·        preached from the pulpits, primarily by men
·        and whose intellectual, academic and professional definitions, parameters, expectations, standards and rewards were determined primarily by men
The sheer, unequivocal, undisputed and perhaps even undisputable force and power that engineered the culture flowed from the brains, the muscles and the ethics of men. (This is not to acknowledge that women had no significance, merely that the division of labour was, for all practical purposes, exclusive.)

And in that light, the pursuit of anything looking like stability in the face of illness, poverty, hunger, separation, alienation and death itself, seemed to many to depend on a minimal, if any, recognition, and concentration on one’s emotions. Even literature, for the most part, was confined to male writers, with an occasional woman writing and publishing under a male name (George Elliot, for example). The stories of women, through such luminaries as Jane Austin and The Bronte  Sisters, shone through the vale of male-inked fiction and non-fiction, as a beacon of both anxiety and hope, depending on one’s perspective.

The slide from a puritan idealism, and the cultural concentration on the individual (the single and sole recipient of the words and spirit of God!) supported and enhanced the divide between the human and nature, as did the invention of the printing press accentuate the divide between the ‘schooled’ and the illiterate, both literally and metaphorically. Power and authority over what the culture considered “right and wrong” rested with the church, which in England was twinned so deeply, and so intricately, with monarch as “head of the church of England.” And in this ethos and from this cultural soil came another divide, not only between the upper and lower classes, but also between the “righteous” and the “heathen.”
Colonialism, even among the same people living in the same villages, towns counties and cities exercised control by some (few) over others (many) who, by their very impoverished condition (hungry, uneducated, frightened to disobey or even to speak up against abuse, frightened of punishment, incarceration, and additional destitution), before such dominance was exported to the colonies themselves.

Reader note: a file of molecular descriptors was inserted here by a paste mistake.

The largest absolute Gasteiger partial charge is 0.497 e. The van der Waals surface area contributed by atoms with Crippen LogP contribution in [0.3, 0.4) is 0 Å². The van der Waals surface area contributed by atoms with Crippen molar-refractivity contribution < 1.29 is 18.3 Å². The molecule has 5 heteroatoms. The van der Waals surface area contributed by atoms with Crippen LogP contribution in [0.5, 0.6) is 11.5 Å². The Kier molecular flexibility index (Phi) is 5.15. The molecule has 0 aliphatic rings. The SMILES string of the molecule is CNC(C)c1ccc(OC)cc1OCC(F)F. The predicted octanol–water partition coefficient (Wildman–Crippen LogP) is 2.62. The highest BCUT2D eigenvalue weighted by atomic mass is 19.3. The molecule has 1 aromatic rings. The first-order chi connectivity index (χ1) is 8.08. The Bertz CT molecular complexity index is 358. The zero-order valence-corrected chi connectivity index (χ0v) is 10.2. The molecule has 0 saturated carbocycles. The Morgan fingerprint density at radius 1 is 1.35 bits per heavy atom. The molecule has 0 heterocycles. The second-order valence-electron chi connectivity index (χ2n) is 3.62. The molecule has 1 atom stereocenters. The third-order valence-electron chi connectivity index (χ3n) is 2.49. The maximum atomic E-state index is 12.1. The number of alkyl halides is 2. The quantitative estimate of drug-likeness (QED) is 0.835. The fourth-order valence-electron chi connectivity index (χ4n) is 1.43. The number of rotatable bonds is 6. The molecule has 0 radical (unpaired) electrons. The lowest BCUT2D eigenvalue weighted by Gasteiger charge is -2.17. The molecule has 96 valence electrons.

In a sociological development fueled by the rise of a middle class of increasing affluence, labour rights and protection and political access to power through the ballot, Maslow’s hierarchy of needs, focused on the crown of self-actualization, “dreams” both of the individual and the nation rose to prominence. And, the most obviously denied aspect in the private lives of both men and women, in that pursuit, were the human emotions, additional evidence of the “superiority” of the human species over nature and the animals.

Control of emotions, then, came to rival control of the family budget, accompanied and supported both by the pharmaceutical industries and the therapy segment. As feminine sensibilities already “knew” more and appreciated the importance ofc feelings far more than their male counterparts, women readily opened to the adventure of self-exploration of how they might express themselves, especially with other women. And the trend, feminine by numbers, dollars and stereotyping by men as somewhat frivolous and exclusive to women, excluded men, partly if not primarily authored and executed by men themselves (ourselves). The entertainment sector triumphed with and through movies and television shows that teased, tickled, aroused and depressed the emotions of the audience. The literary values, including the traditional literary criticisms so vaulted and valued in classical and academic and traditional theatre, tended to be somewhat obscured by ratings, ticket sales, and box-office revenues.

More “masculine” flicks did not disappear, while remaining tightly within the circumference of conventional, cultural, parameters of “hard-nosed” masculinity. Their perspectives and subjects diverged from those of their female counterparts, tending to political, detective, explorative, and even historic subjects and persons.
One American male writer, Ernest Hemingway, for example, put his heroes face-to-face with serious conflict as a way of demonstrating the strength, the courage and the resiliency of those characters, as if to imply that one’s emotions were unable to be extracted from one’s attempts at the heroic. His own suicide,  tragically, attests to some dark demons that may have driven much of his life and writing.